Job Opportunities for Optometrists: Seek and You Shall Find
“Optometrists are in demand!”
― Sheri Beveridge, Account Executive/Recruiter with ETS Vision
“In the last three years, the number of practice opportunities listed on our career site on an annualized basis has increased 200%.”
― Lisa Wade, OD, Director of the Hayes Center for Practice Excellence at Southern College of Optometry
“There are a lot of settings that are really welcoming new grads. Five or six years ago we weren’t seeing that as much. So it’s a really great time to be coming out of optometry school.”
― Laurie Ballow, Product Manager with iHire
“We have been placing optometrists for over 30 years and this is the best market we have seen for optometrists to find positions in every sector.”
― Lauren Simon, Owner/Recruiter with The Eye Group
If you’re looking for an update on the optometric job market, who better to ask than the people who spend their days connecting ODs with opportunities? Eye on Optometry recently checked in with four professionals in the know. Along with their general assessments presented above, they provided additional insights into current dynamics that are having an impact on the number and types of positions available to optometrists.
By all accounts, the number of available jobs for optometrists is on the rise. Laurie Ballow is a Product Manager with iHire, a network of job search websites aimed at streamlining the hiring process. She notes, “We have 56 industry-specific communities, and the optometry site is among the busiest. It’s consistently in the top 10% or 15% based on number of jobs posted, number of candidates visiting and returning, and the general activity on the site.” Also online is the placement website of the Hayes Center for Practice Excellence at Southern College of Optometry (SCO). The site accepts listings for optometric opportunities from all types of providers, which can be viewed only by students and alumni of the college. Currently, more than 1,200 opportunities are registered at the site. “With only 132 graduates, we couldn’t possibly fulfill all of the open positions,” says Center Director Lisa Wade, OD.
More People Need More Eye Care, and Other Shifts in the Landscape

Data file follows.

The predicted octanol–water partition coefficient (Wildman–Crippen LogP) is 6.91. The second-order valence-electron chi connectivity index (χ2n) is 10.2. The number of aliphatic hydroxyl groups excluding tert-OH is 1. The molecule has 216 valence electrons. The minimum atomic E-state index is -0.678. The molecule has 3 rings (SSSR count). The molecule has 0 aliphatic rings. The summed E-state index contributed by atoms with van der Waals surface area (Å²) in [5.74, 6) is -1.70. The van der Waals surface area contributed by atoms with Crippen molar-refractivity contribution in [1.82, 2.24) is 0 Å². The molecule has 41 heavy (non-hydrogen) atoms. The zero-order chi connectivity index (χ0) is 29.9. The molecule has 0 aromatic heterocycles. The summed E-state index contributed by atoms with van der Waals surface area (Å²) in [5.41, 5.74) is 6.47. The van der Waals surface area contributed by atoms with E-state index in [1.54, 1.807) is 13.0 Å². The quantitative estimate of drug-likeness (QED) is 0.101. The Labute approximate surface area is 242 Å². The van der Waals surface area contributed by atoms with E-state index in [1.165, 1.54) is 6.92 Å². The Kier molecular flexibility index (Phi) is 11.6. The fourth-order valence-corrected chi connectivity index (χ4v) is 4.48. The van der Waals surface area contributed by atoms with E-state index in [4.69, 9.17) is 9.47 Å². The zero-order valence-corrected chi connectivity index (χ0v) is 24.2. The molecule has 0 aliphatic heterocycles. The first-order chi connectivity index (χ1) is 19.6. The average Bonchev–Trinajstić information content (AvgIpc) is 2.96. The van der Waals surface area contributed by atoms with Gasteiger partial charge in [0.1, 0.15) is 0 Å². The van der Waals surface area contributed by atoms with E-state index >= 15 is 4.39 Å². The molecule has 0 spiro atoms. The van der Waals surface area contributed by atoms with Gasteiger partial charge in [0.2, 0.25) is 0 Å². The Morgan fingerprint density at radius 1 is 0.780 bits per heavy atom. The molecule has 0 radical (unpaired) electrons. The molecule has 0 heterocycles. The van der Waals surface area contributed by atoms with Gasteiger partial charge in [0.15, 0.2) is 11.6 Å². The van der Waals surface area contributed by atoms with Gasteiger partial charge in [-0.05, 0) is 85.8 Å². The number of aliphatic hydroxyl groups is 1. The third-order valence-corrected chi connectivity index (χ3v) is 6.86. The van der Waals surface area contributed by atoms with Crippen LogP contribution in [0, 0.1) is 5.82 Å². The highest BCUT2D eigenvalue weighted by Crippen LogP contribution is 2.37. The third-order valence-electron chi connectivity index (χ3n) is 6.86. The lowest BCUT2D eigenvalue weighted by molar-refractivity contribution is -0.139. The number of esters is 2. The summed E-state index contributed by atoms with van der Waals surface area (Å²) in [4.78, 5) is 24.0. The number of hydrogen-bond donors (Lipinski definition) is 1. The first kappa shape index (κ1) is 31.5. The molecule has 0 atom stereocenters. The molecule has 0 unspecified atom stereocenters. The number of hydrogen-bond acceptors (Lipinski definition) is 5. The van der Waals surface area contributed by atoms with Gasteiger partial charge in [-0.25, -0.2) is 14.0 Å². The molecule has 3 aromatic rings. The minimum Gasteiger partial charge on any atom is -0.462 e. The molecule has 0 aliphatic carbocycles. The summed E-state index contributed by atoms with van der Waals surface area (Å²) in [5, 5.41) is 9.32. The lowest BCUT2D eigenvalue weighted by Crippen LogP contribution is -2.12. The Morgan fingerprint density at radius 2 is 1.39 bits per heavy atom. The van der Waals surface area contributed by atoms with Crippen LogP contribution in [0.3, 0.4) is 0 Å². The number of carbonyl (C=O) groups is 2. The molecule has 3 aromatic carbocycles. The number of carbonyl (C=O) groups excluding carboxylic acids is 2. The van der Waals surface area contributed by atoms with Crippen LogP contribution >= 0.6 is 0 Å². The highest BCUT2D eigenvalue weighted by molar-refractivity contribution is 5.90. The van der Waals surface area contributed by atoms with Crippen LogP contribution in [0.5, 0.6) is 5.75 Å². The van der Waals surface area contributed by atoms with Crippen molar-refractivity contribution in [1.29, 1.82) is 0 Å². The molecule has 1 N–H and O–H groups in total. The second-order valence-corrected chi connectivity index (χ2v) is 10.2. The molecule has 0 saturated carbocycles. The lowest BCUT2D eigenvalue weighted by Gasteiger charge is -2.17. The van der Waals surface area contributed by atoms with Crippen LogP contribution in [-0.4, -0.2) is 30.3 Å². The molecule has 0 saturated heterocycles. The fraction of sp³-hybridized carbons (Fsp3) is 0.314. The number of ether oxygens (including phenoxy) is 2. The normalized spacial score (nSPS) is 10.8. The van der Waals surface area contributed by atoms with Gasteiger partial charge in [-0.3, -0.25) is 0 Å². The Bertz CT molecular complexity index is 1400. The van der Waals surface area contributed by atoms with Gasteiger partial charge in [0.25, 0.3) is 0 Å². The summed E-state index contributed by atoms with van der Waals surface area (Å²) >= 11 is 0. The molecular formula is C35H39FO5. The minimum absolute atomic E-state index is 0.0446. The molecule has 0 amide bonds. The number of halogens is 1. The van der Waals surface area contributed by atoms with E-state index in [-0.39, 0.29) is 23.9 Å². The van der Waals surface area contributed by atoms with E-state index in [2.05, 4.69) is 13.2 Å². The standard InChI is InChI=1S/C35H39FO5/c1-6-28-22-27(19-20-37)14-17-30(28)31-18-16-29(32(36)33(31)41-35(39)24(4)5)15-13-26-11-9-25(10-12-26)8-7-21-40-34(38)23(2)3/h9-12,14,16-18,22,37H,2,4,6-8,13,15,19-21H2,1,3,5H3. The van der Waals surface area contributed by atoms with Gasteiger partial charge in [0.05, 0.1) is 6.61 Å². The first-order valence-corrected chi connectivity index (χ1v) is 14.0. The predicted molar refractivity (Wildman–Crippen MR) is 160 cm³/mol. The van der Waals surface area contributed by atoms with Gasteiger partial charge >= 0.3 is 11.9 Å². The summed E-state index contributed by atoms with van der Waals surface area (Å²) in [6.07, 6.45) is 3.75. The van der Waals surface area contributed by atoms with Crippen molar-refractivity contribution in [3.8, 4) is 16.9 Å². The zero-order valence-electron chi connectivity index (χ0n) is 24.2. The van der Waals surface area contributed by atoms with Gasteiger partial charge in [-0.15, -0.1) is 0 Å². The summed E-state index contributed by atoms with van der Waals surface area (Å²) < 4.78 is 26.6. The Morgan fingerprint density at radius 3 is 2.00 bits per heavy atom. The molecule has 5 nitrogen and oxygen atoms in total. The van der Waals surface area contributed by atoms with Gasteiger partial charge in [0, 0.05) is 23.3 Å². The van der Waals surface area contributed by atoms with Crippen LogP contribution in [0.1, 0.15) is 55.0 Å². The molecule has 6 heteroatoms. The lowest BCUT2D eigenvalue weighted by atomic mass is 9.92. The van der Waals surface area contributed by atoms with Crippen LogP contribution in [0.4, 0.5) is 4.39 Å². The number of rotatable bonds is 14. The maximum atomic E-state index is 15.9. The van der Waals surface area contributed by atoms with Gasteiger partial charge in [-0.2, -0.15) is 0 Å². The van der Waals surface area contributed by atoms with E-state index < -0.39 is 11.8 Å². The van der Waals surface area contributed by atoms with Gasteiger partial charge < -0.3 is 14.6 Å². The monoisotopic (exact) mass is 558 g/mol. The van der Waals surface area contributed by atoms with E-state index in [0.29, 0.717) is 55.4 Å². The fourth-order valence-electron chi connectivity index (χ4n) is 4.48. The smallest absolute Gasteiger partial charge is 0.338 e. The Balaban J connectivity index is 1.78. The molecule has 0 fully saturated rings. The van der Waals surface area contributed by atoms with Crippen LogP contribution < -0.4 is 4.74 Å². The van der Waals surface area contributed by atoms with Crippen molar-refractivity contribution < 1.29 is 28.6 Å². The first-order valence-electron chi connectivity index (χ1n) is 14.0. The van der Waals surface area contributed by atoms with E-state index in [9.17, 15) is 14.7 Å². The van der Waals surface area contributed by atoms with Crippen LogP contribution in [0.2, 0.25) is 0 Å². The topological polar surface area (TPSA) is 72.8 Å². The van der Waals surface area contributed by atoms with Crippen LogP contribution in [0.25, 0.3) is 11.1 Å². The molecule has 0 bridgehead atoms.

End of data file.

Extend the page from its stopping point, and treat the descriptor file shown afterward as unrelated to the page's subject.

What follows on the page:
The most obvious reason for an increasing number of optometric practice opportunities, which is the same reason for growth throughout health care, is the aging of the population. In a nutshell, more people need more eye care. That said, Dr. Wade points to other factors. “The increase in practice opportunities is multi-factorial and involves, for example, an aging population, an increased scope of optometric practice, a significant number of ODs reaching retirement age, eyewear as fashion, and more individuals having third-party insurance coverage for eye care and eyewear.”
In a few settings where optometrists practice, increased hiring activity has been particularly noticeable. Sheri Beveridge is an Account Executive/Recruiter with ETS Vision, a vision-only search firm that supports practices hiring optometrists and ophthalmologists. She reports that compared with 10 years ago, more ophthalmology practices are hiring optometrists. “Adding ODs to the practice allows ophthalmologists to provide patients with a “one stop,” so to speak, for primary eye care, medical, surgical and post-surgical care,” she explains. Lauren Simon, as part of The Eye Group, which recruits exclusively in optometry and ophthalmology, has also observed this trend. “There’s a strong need in the ophthalmology sector, where optometrists can complement the practice and improve productivity and efficiency and can also assist in networking with area optometrists.”
Simon mentions another change factor, too: consolidation in the optometric industry. “Consolidation has accelerated as eyecare corporations continue to purchase optometry practices, and we’re seeing related consolidation in the optical industry as well,” she says. “As a result, there’s a strong need for ODs to perform eye exams in these settings. Consolidation will likely continue for at least the next five years, sustaining an increase in job openings in corporate settings.” Adds Beveridge, “Corporate pharmacies are another entity seeking out optometrists. Some are adding hearing centers and optometrists with opticals along with their walk-in clinics.”